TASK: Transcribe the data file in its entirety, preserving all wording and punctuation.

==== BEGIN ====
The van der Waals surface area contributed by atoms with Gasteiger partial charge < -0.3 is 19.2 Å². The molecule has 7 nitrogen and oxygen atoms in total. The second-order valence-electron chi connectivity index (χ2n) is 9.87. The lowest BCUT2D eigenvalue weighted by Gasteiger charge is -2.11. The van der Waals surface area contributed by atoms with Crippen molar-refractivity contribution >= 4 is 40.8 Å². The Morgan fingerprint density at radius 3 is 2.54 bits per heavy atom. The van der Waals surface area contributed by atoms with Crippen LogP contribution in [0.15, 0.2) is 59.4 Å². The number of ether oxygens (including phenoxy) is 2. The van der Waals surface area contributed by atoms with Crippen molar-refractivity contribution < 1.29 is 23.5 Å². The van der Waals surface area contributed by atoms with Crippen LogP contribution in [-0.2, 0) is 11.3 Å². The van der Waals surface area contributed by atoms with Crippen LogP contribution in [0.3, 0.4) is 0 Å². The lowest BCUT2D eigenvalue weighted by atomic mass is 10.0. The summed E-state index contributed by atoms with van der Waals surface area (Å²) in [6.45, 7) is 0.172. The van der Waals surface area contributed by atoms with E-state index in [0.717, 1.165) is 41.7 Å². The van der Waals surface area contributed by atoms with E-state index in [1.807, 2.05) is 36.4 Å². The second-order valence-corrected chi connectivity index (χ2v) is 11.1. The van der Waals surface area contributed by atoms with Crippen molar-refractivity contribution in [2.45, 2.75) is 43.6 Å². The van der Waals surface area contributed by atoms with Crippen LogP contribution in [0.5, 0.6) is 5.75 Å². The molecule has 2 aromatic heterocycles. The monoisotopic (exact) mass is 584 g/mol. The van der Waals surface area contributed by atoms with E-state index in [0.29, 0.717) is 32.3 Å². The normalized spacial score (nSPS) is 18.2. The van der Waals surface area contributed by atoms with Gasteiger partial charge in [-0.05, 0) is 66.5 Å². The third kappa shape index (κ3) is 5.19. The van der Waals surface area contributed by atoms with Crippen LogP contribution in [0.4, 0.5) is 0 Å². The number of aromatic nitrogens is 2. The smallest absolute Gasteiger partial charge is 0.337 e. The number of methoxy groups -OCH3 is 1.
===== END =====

The van der Waals surface area contributed by atoms with Gasteiger partial charge < -0.3 is 19.2 Å². The molecule has 7 nitrogen and oxygen atoms in total. The second-order valence-electron chi connectivity index (χ2n) is 9.87. The lowest BCUT2D eigenvalue weighted by Gasteiger charge is -2.11. The van der Waals surface area contributed by atoms with Crippen molar-refractivity contribution >= 4 is 40.8 Å². The Morgan fingerprint density at radius 3 is 2.54 bits per heavy atom. The van der Waals surface area contributed by atoms with Crippen LogP contribution in [0.15, 0.2) is 59.4 Å². The number of ether oxygens (including phenoxy) is 2. The van der Waals surface area contributed by atoms with Crippen molar-refractivity contribution < 1.29 is 23.5 Å². The van der Waals surface area contributed by atoms with Crippen LogP contribution in [-0.2, 0) is 11.3 Å². The van der Waals surface area contributed by atoms with Crippen LogP contribution in [0.3, 0.4) is 0 Å². The lowest BCUT2D eigenvalue weighted by atomic mass is 10.0. The summed E-state index contributed by atoms with van der Waals surface area (Å²) in [6.45, 7) is 0.172. The van der Waals surface area contributed by atoms with E-state index in [0.717, 1.165) is 41.7 Å². The van der Waals surface area contributed by atoms with E-state index in [1.807, 2.05) is 36.4 Å². The second-order valence-corrected chi connectivity index (χ2v) is 11.1. The van der Waals surface area contributed by atoms with Crippen molar-refractivity contribution in [2.45, 2.75) is 43.6 Å². The van der Waals surface area contributed by atoms with Crippen LogP contribution in [0.5, 0.6) is 5.75 Å². The molecule has 2 aromatic heterocycles. The monoisotopic (exact) mass is 584 g/mol. The van der Waals surface area contributed by atoms with E-state index in [0.29, 0.717) is 32.3 Å². The normalized spacial score (nSPS) is 18.2. The van der Waals surface area contributed by atoms with Gasteiger partial charge in [-0.05, 0) is 66.5 Å². The third kappa shape index (κ3) is 5.19. The van der Waals surface area contributed by atoms with Crippen LogP contribution in [0.4, 0.5) is 0 Å². The number of aromatic nitrogens is 2. The smallest absolute Gasteiger partial charge is 0.337 e. The number of methoxy groups -OCH3 is 1.